A total of 2539 CVS procedures were carried out and processed for diagnosis. It was found that 2117 (83.38 %) cases were of β- thalassemia and 422 (16.61 %) cases for other genetic indications like Down syndrome, cystic fibrosis, Duchene muscular dystrophy, etc. (Table III). The gestation at CVS ranged from 12-14 weeks. Most procedures (2387,94 %) were done between 12 and 14 weeks, and only 24 (0.96 %) were done between 14-15 weeks. Only 128 (5 %) were carried out between 14-15 weeks. Reasons for delayed CVS were illiteracy and unawareness on the side of the patient, delayed referral from the remote, counseling not followed properly, etc.

Table III: Results of prenatal genetic diagnosis for β-thalassemia and other genetic disorders (n=2539).



Prenatal Genetic Diagnosis (PGD) (n = 2539)


PGD for β-thalassemia (n = 2117)









PGD for diseases other than β-

thalassemia (n = 422)



The factors associated with a difficult aspiration were obesity, previous cesarean section scar, fibroids, retroverted uterus, and thin chorionic plate. In 2437 (96 %) cases, the sample yield was excellent (> 20-25 mg). However, the sample was adequate (10-20 mg) for a genetic diagnosis in the remaining cases. In the vast majority, 2530 (99.99 %) aspiration was successful in the first attempt. In the remaining 9 patients (0.1 %) in whom aspiration was unsuccessful, a second attempt was required, and two were called for an amniocentesis at 17 weeks. The overall success rate was 99.99 %.

Most patients (89 %) felt pain and discomfort lasting up to 24-36 hours after the procedure, and that was relieved by simple analgesics like Buscopan or Ibuprofen. Few patients developed spotting shortly after the process (2 %), but all recovered. No post-procedure infection was observed, and procedure-related risk of abortion was present in 7 patients (0.28 %). The remaining 9.28 % of patients did not develop any post-procedure complications.

Prenatal diagnosis through early fetal sampling has played a pivotal role in preventing thalassemia and other genetic disorders. Ultrasound guidance adds to the safety of the fetus and the mother. Chorionic villus sampling (CVS) was introduced in the early 80s, and since then, it has given a new dimension to prenatal diagnosis. The procedure for CVS can be done earlier than amniocentesis [9]. In this study the majority of the CVS was done between 12-14 weeks of gestation. At this stage, the placenta is of adequate size and can be easily sampled. Though there is no lower limit for doing the CVS procedure, the best time for it is around 12-14 weeks of gestation because early aspiration is difficult due to a thin placental plate, as well as limb reduction defects have been related to procedures undertaken before 10 weeks gestation, the results of which were found to be consistent with previous studies [10,11].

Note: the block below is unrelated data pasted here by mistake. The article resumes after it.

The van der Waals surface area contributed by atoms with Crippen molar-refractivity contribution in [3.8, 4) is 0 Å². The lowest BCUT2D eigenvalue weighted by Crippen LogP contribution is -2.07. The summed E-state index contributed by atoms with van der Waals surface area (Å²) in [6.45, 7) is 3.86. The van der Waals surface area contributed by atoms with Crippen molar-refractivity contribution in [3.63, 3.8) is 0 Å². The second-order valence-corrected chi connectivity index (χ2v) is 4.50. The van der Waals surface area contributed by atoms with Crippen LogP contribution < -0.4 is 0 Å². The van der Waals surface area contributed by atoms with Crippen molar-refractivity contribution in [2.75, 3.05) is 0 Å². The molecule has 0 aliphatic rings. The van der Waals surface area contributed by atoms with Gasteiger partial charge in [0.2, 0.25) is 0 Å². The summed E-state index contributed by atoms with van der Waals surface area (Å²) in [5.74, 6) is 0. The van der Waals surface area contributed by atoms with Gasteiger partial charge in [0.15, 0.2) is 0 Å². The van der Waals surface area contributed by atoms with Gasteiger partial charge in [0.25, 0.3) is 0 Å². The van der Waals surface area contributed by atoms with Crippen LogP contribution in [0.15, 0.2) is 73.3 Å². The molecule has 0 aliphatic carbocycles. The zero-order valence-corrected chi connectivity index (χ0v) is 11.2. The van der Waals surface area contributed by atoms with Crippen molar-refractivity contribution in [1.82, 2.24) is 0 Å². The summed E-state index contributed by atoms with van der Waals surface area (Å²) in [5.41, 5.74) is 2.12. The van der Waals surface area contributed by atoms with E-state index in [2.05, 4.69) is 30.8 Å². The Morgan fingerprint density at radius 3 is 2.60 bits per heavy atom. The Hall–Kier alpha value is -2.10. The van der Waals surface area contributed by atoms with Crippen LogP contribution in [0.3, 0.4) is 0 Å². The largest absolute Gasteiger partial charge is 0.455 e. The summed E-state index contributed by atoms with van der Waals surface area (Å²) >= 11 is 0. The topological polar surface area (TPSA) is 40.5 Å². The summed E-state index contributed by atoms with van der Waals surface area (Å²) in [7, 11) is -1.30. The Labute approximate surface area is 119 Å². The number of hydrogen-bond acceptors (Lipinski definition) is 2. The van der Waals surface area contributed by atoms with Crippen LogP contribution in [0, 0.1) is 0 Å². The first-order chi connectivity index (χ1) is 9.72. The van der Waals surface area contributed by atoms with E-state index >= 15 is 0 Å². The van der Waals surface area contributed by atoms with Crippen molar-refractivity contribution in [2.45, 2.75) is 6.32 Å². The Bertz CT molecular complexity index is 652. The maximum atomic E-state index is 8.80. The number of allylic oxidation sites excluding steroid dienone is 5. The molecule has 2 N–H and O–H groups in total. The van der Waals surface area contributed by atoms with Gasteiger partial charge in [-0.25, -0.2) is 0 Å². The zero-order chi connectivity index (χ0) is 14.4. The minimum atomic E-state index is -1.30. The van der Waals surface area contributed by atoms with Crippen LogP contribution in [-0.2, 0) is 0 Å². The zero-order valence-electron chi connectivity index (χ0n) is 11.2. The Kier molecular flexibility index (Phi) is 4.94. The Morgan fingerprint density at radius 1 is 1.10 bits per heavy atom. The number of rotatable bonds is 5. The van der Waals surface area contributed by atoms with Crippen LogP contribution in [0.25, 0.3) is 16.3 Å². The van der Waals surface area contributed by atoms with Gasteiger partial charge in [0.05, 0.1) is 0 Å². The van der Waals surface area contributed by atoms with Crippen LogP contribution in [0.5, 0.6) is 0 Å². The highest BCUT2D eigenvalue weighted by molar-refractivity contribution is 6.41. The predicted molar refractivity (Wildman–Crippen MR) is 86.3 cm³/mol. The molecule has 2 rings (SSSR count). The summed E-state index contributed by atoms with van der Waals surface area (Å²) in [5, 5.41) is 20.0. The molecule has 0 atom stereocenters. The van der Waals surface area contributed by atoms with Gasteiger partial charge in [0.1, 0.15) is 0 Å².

Moreover, late aspiration creates more difficulty in the decision- making of medical termination of pregnancy due to the high risk of complications later if an abnormality is detected in the growing fetus. The CVS is done either by trans-abdominal or trans-cervical route, but the disadvantage of the trans-cervical course is the possibility of transmitting infection from the contaminated cervical canal. The trans-abdominal way has an obvious advantage of mechanical similarity to amniocentesis that makes CVS easier and familiar to perform [12]. In this study, practically all placenta positions were sampled through the trans-abdominal route without much difficulty, making it the most feasible choice for use in routine practice.

The choice of needle for CVS may vary from a simple 18G spinal needle to the co-axial chorion biopsy needles (20G). The latter is costlier, and availability could be better. Due to the larger gauze size, the chance of placental disruption and separation is higher with higher pain in the mother.